Our last day there, I happened to talk to a local fellow who mentioned that Pashmina shawls were available at a place called Dett Darcot. My ears perked up.
“How far is this place from here?” I asked.
“Only two-and-a half kilometers,” he said, innocently. “It’ll take you less than an hour to get there.”
He went on his way, but my brain had started ticking.
It had begun to rain, and we sat inside the room, with no television or anything else to distract us from the fact that we were leaving early the next day.
“Let’s go and see the Pashmina shawls, Vinod,” I suggested to my husband. “It’s only a couple of kilometers by road.”
Believe it or not, we got into the car, despite the rain.
Let me tell you that it took us five hours to reach the place. It was raining, and the road we drove on was a narrow mud road, which wound its way round and round the mountains relentlessly. Once on it, there was no way we could turn back. This was one wild goose chase if there was one, and I kept looking at Vinod to see when he would blow his lid. I guess he was concentrating so hard on making sure that he drove us to that place safe and sound, that he did not think of losing his temper. Evening was settling in by the time we reached Dett Darcot. We had to go down several steps before we entered the village. People here wove the shawls in their homes! We gratefully accepted the tea that they offered us, and since I had come such a long way, I did buy two shawls. I had to haggle a great deal to strike what I thought was a good bargain. So, my trip to Dett Darcot was not in vain.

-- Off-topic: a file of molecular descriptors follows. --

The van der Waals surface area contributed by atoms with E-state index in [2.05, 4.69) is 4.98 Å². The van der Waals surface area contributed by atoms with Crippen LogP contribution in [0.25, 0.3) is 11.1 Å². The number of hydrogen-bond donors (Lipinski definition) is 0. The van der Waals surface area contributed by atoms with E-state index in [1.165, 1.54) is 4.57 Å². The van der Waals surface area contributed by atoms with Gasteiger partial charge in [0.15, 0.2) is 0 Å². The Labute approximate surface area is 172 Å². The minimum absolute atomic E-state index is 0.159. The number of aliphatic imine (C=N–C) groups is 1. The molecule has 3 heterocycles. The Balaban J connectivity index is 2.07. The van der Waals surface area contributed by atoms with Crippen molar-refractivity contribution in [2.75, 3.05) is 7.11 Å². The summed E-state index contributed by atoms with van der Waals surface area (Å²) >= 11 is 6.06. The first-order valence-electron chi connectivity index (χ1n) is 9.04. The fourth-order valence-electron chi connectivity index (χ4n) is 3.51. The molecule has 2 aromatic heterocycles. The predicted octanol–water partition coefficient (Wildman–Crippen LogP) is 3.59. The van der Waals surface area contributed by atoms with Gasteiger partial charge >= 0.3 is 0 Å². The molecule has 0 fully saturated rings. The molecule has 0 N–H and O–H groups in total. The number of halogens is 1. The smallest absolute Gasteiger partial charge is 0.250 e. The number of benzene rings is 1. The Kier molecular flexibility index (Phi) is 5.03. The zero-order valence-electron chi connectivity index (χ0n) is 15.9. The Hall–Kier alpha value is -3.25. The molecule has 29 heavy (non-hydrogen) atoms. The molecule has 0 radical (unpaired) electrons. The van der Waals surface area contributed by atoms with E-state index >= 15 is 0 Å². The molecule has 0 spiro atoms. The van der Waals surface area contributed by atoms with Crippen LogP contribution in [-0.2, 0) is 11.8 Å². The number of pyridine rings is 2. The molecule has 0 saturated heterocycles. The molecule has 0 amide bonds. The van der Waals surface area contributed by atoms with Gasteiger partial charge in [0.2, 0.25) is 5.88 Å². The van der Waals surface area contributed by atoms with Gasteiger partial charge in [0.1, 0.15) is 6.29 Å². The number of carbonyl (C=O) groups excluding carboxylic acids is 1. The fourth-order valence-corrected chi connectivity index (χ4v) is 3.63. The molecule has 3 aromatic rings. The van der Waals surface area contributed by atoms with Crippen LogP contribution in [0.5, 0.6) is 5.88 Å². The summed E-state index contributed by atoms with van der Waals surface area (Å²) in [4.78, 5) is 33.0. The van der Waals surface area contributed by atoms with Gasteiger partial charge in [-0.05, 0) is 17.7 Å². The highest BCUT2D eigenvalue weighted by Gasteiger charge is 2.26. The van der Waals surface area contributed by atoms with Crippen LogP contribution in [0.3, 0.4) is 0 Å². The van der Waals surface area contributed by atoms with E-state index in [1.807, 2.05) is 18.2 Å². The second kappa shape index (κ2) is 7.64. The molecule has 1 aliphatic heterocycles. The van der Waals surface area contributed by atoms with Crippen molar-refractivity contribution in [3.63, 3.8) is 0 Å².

We returned back tired and spent, and I hugged my husband
for being the sport he was. My admiration level for him had also increased;
I realized that even if I followed him to the ends of the Earth, I’d be
in safe hands (behind the driving wheel). My kids laughed and teased me
about the two and a half kilometers distance to Dett Darcot. Of course,
I realized that the man who had talked to me had not been wrong. He had
meant if I went walking as he did, it would take no time to reach there.
By car, the road is much longer. He had not realized that I would never
walk the distance, city-slicker that I was.
We left the next morning. My eyes watered as I saw myself leaving the beauty of Munsiyari behind. It still had an untouched quality about it, largely because not many would dare to travel here till such time that the roads really got motor-worthy. I was returning home with more than two shawls. I was carrying back with me the beauty of nights bathed in silver with the majestic Himalayas a touch away. I was bringing back tiny, pressed flowers in my diary as memories. I was holding close to my heart the hospitality shown by a simple people who lived a rugged mountain life. I also realized that an adventurous spirit will take you anywhere, even to Dett Darcot.
I just close my eyes and breathe deep. The fragrance of
the mountains fills the air.